Note: This article was originally published at TheNationalPastimeMuseum.com on October 15, 2014, and is reprinted here by permission.
When Matt Carpenter of the St. Louis Cardinals struck out against Boston Red Sox closer Koji Uehara to end the 2013 World Series, it marked the 19th time that a Fall Classic ended on a strikeout—by far, the most common ending to a World Series.
A strikeout has ended six of the last eight World Series since 2006, which should come as no surprise to anyone who has noticed baseball’s climbing K-rate in recent years. Only one of those six Series-ending strikeouts was a called strike three: San Francisco Giants closer Sergio Romo’s daring 89 mph fastball over the heart of the plate against American League MVP and Triple Crown winner Miguel Cabrera of the Detroit Tigers—in the 10th inning of a one-run game, no less—to clinch Game 4 of the 2012 World Series. It was the first time in more than eight decades that a World Series ended on a called strikeout.
A baseball game can end in any number of different ways, from a foul popup to a strikeout to a game-winning home run; World Series have ended in all of these ways. But the ending of the World Series signifies something more to most baseball fans: a championship for one lucky team, of course, but also the end of a grueling seven-month campaign and the start of the long, cold winter (a.k.a. the offseason). The final pitch of the World Series is always a memorable one.
Did you know only one World Series in history has ended on a strikeout dropped by the catcher? That was in 1956, and the play involved two Hall of Famers: the batter, Brooklyn’s Jackie Robinson—in the final at-bat of his Major League career—and the catcher, Yogi Berra of the Yankees. Robinson swung at a sinker in the dirt from 23-year-old right-hander Johnny Kucks, who finished off a three-hit shutout of the Dodgers in Game 7 at Ebbets Field. Berra picked up the ball and threw it to first baseman Moose Skowron to clinch New York’s 17th championship.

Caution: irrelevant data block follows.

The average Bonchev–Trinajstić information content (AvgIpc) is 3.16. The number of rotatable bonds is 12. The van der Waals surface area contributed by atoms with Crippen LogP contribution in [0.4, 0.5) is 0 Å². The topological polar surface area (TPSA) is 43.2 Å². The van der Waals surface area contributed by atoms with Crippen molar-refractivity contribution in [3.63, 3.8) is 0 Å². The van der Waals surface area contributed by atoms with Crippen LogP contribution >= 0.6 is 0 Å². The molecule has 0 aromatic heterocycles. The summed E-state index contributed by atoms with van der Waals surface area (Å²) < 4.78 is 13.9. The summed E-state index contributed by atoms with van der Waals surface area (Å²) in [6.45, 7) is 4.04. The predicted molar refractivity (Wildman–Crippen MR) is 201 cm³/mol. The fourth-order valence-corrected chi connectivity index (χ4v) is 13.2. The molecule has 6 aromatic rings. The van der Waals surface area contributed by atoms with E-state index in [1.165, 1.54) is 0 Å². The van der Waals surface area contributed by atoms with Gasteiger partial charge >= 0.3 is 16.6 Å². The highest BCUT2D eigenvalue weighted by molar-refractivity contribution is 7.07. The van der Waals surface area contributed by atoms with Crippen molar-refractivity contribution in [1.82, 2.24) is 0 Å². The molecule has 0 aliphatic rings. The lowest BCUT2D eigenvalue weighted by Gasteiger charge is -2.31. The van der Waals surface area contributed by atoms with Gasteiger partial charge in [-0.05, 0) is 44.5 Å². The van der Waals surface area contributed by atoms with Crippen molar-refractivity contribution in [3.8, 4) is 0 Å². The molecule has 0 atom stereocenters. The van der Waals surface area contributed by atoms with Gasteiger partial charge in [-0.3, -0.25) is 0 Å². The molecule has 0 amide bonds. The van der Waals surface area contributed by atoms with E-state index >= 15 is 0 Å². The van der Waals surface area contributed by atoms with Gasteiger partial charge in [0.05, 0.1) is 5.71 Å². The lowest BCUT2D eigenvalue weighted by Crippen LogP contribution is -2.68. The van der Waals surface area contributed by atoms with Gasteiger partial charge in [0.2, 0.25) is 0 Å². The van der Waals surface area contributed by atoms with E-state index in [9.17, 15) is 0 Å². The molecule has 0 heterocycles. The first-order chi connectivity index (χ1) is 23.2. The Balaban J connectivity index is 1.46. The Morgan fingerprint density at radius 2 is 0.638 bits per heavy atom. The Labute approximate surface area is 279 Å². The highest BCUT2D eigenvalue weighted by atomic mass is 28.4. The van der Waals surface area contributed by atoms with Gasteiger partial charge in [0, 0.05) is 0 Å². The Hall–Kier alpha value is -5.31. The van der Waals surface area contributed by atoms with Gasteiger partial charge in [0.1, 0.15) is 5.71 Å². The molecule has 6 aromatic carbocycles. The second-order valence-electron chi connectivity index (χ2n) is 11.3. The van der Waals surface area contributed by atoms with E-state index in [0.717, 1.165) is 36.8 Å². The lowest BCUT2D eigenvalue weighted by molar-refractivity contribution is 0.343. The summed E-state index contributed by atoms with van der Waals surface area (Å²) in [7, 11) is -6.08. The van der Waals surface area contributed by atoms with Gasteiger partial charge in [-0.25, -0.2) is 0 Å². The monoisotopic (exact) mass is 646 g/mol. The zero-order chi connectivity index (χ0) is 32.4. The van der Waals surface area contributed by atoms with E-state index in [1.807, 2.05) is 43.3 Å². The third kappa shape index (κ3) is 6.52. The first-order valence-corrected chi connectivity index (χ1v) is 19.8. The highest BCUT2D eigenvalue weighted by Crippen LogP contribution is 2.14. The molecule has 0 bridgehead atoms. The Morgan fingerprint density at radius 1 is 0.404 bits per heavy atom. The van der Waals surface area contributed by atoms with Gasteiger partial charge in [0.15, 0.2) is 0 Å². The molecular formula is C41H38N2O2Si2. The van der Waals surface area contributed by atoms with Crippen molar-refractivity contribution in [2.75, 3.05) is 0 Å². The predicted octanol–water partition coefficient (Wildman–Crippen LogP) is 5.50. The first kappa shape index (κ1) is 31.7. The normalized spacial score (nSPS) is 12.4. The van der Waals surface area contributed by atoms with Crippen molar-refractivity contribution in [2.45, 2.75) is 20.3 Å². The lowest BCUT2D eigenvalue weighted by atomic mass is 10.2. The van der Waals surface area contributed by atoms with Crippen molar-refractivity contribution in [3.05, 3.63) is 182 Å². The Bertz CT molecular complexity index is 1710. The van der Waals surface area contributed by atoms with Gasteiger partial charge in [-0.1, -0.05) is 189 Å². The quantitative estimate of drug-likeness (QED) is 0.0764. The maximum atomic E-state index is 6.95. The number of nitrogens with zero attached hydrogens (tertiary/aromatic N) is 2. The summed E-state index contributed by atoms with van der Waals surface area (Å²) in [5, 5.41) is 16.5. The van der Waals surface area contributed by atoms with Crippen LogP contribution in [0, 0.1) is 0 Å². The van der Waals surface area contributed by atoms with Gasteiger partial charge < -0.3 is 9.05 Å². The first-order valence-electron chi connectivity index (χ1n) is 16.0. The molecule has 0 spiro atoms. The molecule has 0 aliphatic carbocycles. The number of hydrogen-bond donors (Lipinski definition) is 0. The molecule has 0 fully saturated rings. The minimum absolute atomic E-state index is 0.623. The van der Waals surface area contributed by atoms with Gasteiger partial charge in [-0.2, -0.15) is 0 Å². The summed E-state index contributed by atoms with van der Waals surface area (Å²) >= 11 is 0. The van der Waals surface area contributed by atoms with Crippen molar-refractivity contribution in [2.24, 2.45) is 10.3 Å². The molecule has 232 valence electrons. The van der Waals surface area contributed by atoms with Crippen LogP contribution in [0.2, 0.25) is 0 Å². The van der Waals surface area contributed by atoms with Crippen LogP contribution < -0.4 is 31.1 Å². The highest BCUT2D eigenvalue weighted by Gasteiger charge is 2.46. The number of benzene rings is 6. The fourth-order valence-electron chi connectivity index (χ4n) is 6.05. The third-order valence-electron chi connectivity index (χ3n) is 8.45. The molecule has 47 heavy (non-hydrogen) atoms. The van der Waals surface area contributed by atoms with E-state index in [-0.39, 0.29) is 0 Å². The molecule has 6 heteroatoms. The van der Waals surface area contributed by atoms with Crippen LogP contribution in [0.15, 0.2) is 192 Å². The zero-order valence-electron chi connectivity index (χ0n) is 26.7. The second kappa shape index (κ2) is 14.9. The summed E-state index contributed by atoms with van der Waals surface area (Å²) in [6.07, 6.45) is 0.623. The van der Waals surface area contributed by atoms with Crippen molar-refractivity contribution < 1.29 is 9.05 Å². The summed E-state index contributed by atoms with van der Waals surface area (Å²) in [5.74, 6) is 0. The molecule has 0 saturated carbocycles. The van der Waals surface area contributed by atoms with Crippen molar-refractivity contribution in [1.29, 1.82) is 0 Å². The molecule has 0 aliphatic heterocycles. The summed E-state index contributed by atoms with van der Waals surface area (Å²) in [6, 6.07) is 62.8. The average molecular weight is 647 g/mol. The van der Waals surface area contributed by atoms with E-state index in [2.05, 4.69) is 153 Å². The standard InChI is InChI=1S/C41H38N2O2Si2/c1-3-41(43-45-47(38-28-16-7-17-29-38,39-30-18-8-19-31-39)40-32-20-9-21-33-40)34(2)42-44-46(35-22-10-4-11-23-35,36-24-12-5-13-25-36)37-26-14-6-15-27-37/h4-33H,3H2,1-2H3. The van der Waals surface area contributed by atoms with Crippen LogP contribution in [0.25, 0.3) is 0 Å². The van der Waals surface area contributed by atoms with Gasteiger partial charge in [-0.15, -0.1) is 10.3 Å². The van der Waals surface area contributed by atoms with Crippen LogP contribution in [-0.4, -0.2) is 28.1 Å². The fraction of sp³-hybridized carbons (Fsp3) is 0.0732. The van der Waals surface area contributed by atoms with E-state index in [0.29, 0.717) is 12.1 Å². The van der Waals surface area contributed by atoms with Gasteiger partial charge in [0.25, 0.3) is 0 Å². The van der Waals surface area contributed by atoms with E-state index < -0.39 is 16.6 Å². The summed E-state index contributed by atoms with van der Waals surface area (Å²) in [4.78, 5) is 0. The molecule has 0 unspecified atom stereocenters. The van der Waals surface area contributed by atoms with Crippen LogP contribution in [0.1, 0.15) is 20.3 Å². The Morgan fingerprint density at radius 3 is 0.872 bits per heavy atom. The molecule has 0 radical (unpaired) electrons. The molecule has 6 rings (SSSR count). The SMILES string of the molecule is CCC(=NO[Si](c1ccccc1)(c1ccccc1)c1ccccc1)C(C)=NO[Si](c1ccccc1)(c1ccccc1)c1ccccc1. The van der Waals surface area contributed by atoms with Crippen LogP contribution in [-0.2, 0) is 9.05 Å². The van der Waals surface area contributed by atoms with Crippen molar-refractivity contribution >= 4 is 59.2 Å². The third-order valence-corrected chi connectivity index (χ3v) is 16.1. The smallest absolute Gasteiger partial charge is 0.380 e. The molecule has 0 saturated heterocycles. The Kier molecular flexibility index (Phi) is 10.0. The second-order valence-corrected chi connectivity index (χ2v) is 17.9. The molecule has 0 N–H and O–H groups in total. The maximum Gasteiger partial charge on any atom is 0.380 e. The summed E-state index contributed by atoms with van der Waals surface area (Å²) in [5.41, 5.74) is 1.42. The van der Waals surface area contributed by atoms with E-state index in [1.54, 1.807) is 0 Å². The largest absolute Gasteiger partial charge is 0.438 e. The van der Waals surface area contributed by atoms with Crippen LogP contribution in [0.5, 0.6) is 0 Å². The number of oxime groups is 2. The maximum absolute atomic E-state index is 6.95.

Afterward, Kucks said, “It was a fastball and it really sank. . . . I can’t ever remember when it behaved any better for me. That was the greatest kick I’ve ever had in baseball.”
There’s no greater thrill than to be on the mound or at the plate with the World Series on the line. It’s the subject of every aspiring ballplayer’s greatest fantasy: get the game-winning hit or make the game-winning play to bring home a championship. But there’s always another side to that story. Someone else has to give up the winning hit or make the season’s final out.
As we look ahead to the 2014 World Series, here are some of the most memorable stories about the final pitch in the first 109 Fall Classics.
Of the more than 18,000 Major League players in history, only 11 of them can say they’ve fulfilled the universal dream to stand in the batter’s box and win the World Series on the final pitch of the year.
The most famous of these were the World Series–winning home runs by Bill Mazeroski (1960 Pirates) and Joe Carter (1993 Blue Jays). As Toronto broadcaster Tom Cheek poignantly proclaimed, Carter would never hit a bigger home run in his life—how could he, after that memorable line drive to left field off Philadelphia Phillies closer Mitch “Wild Thing” Williams?